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The well-seasoned garden
By LENNIE BENNETT
Herbs are the Meryl Streeps of the plant world, solid performers capable of glamorous turns, polyglots comfortable in almost any setting.
So why do we treat them with such banality? We stick the fab five -- parsley, sage, rosemary, thyme and basil -- in pots and call them an herb garden.
Consider planting a real herb garden.
You can create a small, in-ground one in a day or two. In return, you'll have a thing of beauty that's also full of practical uses.
A good place to start for inspiration is the herb garden at the University of South Florida's Botanical Gardens in Tampa.
Brenda Hanson, who helped plant it 12 years ago, is its volunteer curator.
"Herbs are easy to grow in pots," she said. "An in-ground herb garden is more work. But it is also very rewarding."
Hanson cites three basic considerations in planting an in-ground herb garden: design, location and soil.
"Herb gardens can have either a formal or informal design," she said. "You have to chose what kind of garden fits in with your home style. The formal garden is geometric and ordered, with symmetrical beds; the informal, or cottage style, is free-flowing and takes its structure from the repetition of plants."
A formal garden will likely be more work to lay out. At the USF garden, a plot measuring about 10 square feet is classically designed with four small beds at each corner and a rectangular bed in the center, all connected by pavers. Any formal bed should be staked and measured for equal proportions. An informal bed can be designed simply by using your garden hose to create either a straight or serpentine design. No bed should be deeper than 4 feet so you'll have access to all areas, Hanson said.
Some herbs can take full sun, but she said in Florida, ideal conditions are five to six hours of morning sun only. The garden at USF benefits from "high shade," a canopy of tall, older trees that admits morning's angled light and filters the harsher afternoon sun.
The last important thing to do is amend your soil for nutrition and drainage.
"That's the only way to have a successful herb garden," Hanson said.
She suggests creating a raised bed, which allows for good drainage and for creating the right soil balance. Define it with bricks, stone or wood beams. She cautions against treated wood; its toxins can leech into the soil. Leeching, on the other hand, works in the garden's favor if you use Florida limestone because herbs like lime. Line the bed with newspaper to inhibit weeds, fill it with top soil and mix in sand, peat moss and compost or a manure such as Black Cow. Many garden shops have soil-testing kits; if yours does not have a pH level of 6.5 to 7, you should add a dose of lime. You'll also want to apply a granular fertilizer, Hanson said.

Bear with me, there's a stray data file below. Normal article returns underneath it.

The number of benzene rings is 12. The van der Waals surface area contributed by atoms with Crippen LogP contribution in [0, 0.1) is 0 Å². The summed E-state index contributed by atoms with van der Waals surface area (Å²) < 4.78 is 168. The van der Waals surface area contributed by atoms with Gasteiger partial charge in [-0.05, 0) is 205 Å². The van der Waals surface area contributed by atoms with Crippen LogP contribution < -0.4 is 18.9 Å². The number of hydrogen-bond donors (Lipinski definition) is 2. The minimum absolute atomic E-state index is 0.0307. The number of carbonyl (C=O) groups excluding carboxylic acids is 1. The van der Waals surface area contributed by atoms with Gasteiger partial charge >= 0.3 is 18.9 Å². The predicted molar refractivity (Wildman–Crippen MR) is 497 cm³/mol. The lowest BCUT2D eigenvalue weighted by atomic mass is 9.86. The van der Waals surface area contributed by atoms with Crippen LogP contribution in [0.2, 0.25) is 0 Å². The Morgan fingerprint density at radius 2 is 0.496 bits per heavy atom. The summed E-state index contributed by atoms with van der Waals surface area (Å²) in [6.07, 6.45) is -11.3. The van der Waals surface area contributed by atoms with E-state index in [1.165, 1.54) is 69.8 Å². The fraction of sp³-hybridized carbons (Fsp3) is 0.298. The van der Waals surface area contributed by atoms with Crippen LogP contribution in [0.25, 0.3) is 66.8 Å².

That done, the hard part is over and you can get creative.
"An herb garden, rather than herbs in pots, lets you chose themes," said Hanson, "and they're a lot of fun."
Theme gardens are based on an herb's use -- culinary, medicinal or fragrance -- or on a historical, literary or artistic reference.
The most common herb gardens are culinary ones, but within that broad category, you can go quirkily specific. In a round bed, for example, plant a pizza garden with marjoram, oregano, Italian parsley and several kinds of basil.
The USF garden has a "tea bed" with camomile, lemon balm, lemon verbena, Moujean Tea, bee balm (the plant colonial Americans used for their brew after dumping the real thing into Boston Harbor) and catnip, which, at USF, is usually pre-empted by Rafters, the garden's adopted cat, so named because she was found hiding in the rafters of the lathe house after she was abandoned a year ago.